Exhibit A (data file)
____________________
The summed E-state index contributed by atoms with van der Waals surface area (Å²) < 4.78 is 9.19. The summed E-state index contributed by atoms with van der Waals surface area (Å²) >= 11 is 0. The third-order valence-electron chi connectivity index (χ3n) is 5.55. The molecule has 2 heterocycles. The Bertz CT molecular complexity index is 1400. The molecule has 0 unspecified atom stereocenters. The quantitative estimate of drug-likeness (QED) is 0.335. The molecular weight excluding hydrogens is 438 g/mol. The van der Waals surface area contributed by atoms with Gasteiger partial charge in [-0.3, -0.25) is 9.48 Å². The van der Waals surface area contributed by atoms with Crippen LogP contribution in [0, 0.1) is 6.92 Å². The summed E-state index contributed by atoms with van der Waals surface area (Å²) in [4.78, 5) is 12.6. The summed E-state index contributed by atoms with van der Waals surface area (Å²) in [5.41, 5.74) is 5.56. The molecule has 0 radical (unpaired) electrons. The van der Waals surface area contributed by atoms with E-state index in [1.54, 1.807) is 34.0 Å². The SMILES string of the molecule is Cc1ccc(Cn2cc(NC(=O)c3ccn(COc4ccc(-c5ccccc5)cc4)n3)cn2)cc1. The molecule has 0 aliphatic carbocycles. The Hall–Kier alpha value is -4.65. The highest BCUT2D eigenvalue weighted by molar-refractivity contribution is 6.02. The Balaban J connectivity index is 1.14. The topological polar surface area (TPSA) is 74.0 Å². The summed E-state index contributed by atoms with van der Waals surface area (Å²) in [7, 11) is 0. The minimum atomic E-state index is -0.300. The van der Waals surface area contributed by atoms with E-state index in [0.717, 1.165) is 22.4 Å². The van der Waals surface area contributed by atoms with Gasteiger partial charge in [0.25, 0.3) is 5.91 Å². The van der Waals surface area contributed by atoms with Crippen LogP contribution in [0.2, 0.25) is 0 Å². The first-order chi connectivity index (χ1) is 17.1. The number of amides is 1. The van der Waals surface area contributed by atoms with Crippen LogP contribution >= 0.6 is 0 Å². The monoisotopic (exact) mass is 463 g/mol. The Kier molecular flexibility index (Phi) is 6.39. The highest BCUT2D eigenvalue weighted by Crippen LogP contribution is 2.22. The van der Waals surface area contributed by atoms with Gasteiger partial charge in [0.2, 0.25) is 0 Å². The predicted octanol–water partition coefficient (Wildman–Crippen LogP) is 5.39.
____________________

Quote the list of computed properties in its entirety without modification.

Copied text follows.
The summed E-state index contributed by atoms with van der Waals surface area (Å²) < 4.78 is 9.19. The summed E-state index contributed by atoms with van der Waals surface area (Å²) >= 11 is 0. The third-order valence-electron chi connectivity index (χ3n) is 5.55. The molecule has 2 heterocycles. The Bertz CT molecular complexity index is 1400. The molecule has 0 unspecified atom stereocenters. The quantitative estimate of drug-likeness (QED) is 0.335. The molecular weight excluding hydrogens is 438 g/mol. The van der Waals surface area contributed by atoms with Gasteiger partial charge in [-0.3, -0.25) is 9.48 Å². The van der Waals surface area contributed by atoms with Crippen LogP contribution in [0, 0.1) is 6.92 Å². The summed E-state index contributed by atoms with van der Waals surface area (Å²) in [4.78, 5) is 12.6. The summed E-state index contributed by atoms with van der Waals surface area (Å²) in [5.41, 5.74) is 5.56. The molecule has 0 radical (unpaired) electrons. The van der Waals surface area contributed by atoms with E-state index in [1.54, 1.807) is 34.0 Å². The SMILES string of the molecule is Cc1ccc(Cn2cc(NC(=O)c3ccn(COc4ccc(-c5ccccc5)cc4)n3)cn2)cc1. The molecule has 0 aliphatic carbocycles. The Hall–Kier alpha value is -4.65. The highest BCUT2D eigenvalue weighted by molar-refractivity contribution is 6.02. The Balaban J connectivity index is 1.14. The topological polar surface area (TPSA) is 74.0 Å². The summed E-state index contributed by atoms with van der Waals surface area (Å²) in [7, 11) is 0. The minimum atomic E-state index is -0.300. The van der Waals surface area contributed by atoms with E-state index in [0.717, 1.165) is 22.4 Å². The van der Waals surface area contributed by atoms with Gasteiger partial charge in [0.25, 0.3) is 5.91 Å². The van der Waals surface area contributed by atoms with Crippen LogP contribution in [0.2, 0.25) is 0 Å². The first-order chi connectivity index (χ1) is 17.1. The number of amides is 1. The van der Waals surface area contributed by atoms with Crippen LogP contribution >= 0.6 is 0 Å². The monoisotopic (exact) mass is 463 g/mol. The Kier molecular flexibility index (Phi) is 6.39. The highest BCUT2D eigenvalue weighted by Crippen LogP contribution is 2.22. The van der Waals surface area contributed by atoms with Gasteiger partial charge in [0.2, 0.25) is 0 Å². The predicted octanol–water partition coefficient (Wildman–Crippen LogP) is 5.39.